Common app not needed
GV applicants continue to increase
Grand Valley State University is just one of the colleges across the nation that has created its own online application rather than using the Common Application, which allows students to apply to multiple universities at once. But that hasn’t stopped the number of applicants from growing.
Jodi Chycinski, director of admissions at GVSU, said the university uses its own application because it was created with the students in mind.
“As an institution, we have to consider our audience and then make decisions that meet their needs as well as ours,” Chycinski said. “The undergraduate application that we have in place seems to meet the needs of our admissions decision-making process and also the needs of the students we are trying to serve.”
The requirement to fill out an individual application has seemed not to deter potential students from applying. The number of First Time in Any College (FTIAC) applicants has still increased by about 28 percent since 2009.
And just as the number of potential students applying to GVSU has increased, so has the number of applicants admitted—by about 22 percent. The number of students actually enrolling has also increased, but at a slightly lower rate of 12 percent since 2009.
Chycinski said the GVSU application process can be completed either online or in print, and students are required to submit their transcripts, tests scores and an application fee. Letters of recommendation, which are often elements of the Common Application, are not required for undergraduate applications at GVSU.
Aba Blankson, director of communications for the Common Application, said the application program is a nonprofit organization that was created about 35 years ago and allows students to submit one application to multiple schools.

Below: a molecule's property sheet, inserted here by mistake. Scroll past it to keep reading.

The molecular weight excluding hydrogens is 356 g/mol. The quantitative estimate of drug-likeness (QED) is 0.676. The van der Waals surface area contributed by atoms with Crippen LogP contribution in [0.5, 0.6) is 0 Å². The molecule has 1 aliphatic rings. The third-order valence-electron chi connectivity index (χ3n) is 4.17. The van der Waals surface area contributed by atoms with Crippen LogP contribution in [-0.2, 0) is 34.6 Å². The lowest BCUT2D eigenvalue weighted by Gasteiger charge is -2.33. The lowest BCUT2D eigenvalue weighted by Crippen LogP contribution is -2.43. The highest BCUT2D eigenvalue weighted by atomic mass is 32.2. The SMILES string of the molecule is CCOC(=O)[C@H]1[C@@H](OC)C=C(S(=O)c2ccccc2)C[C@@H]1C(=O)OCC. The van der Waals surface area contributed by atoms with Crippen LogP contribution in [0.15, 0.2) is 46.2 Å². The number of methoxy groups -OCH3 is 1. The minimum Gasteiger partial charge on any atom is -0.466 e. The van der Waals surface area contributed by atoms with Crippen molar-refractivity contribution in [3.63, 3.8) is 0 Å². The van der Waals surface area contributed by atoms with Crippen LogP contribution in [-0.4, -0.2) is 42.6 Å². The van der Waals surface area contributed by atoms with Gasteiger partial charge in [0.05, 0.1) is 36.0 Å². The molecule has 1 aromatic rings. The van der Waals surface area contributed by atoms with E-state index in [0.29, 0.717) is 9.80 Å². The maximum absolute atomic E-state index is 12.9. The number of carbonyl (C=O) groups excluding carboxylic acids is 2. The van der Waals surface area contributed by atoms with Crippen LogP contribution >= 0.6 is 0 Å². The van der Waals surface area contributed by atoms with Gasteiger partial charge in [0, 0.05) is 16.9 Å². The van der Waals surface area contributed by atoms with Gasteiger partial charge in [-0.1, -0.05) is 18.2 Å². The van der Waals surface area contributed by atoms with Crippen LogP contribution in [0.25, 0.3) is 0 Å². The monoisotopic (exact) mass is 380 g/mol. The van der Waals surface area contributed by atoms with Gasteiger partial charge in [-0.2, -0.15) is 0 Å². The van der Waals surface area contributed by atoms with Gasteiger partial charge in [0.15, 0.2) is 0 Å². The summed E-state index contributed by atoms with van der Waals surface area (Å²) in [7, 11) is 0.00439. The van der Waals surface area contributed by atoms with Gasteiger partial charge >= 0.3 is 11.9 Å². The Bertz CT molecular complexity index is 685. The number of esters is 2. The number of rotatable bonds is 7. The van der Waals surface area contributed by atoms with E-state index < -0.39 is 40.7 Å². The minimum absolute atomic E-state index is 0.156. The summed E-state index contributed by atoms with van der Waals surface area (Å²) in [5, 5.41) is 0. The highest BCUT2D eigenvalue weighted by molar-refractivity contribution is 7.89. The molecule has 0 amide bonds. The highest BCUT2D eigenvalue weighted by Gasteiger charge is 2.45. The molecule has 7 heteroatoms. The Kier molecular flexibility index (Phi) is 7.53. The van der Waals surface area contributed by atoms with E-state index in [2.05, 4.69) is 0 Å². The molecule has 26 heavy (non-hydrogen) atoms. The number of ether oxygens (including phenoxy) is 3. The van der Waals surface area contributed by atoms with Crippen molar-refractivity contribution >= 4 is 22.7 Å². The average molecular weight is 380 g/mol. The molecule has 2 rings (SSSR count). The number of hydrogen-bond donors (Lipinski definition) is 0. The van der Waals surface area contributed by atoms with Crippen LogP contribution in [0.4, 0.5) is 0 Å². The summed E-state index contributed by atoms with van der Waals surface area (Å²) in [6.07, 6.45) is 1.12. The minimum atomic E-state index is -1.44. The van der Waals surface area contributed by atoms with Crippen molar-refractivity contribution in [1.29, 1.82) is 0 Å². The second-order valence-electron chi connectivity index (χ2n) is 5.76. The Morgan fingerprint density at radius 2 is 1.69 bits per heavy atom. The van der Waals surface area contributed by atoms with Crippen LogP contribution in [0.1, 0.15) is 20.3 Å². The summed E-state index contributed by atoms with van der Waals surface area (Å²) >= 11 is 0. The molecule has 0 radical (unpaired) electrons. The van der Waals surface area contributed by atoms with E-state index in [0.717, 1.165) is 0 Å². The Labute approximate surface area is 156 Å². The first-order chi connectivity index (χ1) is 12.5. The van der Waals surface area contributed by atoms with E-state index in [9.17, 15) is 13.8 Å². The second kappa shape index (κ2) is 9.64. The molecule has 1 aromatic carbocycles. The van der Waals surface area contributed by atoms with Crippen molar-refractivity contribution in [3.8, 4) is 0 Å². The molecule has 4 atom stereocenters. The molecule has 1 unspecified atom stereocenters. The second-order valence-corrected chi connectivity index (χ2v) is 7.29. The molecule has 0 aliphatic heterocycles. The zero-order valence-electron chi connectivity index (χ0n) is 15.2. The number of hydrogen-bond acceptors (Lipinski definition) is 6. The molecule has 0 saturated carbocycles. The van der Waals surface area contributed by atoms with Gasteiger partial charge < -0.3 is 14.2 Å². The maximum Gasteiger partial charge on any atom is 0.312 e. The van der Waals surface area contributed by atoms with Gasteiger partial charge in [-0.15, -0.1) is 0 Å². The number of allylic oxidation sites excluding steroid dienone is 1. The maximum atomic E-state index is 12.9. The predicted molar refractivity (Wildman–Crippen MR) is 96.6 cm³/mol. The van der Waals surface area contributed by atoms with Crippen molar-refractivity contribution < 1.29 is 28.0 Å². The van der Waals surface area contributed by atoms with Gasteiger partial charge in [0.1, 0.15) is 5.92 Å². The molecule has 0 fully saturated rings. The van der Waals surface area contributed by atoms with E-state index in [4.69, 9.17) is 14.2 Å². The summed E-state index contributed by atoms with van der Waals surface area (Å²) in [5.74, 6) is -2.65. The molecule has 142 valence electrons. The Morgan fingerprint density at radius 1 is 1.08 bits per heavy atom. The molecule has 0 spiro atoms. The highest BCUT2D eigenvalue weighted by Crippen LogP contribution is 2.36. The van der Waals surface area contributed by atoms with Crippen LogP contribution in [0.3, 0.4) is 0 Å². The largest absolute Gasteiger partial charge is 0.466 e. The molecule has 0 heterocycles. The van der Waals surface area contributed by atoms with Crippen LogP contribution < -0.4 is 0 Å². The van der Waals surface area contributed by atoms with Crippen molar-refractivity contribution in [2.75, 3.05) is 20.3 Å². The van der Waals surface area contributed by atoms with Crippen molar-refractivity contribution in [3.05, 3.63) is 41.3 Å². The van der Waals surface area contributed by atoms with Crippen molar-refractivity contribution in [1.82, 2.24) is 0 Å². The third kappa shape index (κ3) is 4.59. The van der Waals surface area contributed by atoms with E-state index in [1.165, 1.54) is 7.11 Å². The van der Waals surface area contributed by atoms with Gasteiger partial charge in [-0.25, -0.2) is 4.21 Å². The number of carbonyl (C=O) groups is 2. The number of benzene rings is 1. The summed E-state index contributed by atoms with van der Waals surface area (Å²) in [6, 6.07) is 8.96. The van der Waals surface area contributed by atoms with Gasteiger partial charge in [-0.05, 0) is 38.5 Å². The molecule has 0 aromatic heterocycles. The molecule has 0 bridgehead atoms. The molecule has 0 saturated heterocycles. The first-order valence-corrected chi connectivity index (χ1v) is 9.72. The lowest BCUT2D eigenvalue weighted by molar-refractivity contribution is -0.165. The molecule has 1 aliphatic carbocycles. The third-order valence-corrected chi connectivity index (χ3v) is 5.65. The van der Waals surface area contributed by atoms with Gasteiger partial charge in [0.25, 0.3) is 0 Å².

“We serve students, member institutions and secondary schools by providing applications that students and school officials may submit to any of our over 500 members,” Blankson said. “Membership is open to colleges and universities that promote access by evaluating students using a holistic selection process.”
Blankson said the paper application was discontinued this year. While convenient, the online application is not without problems, she said. More than a week ago, students trying to apply to colleges may have experienced issues with logging in, credit card payments and compatibility with Google Chrome. Blankson said these problems affected application deadlines for some member colleges, but the issue has now been resolved.
“The application submissions are up 25 percent, an indication that the system is functioning properly for the majority of users,” she said.
Blankson added that member colleges include both national and international schools, with about 9 percent of 2012-13 applicants with a home address in another country. A few schools in Michigan use the Common Application, such as Hope College for transfer students. The University of Michigan also uses it as its sole application program.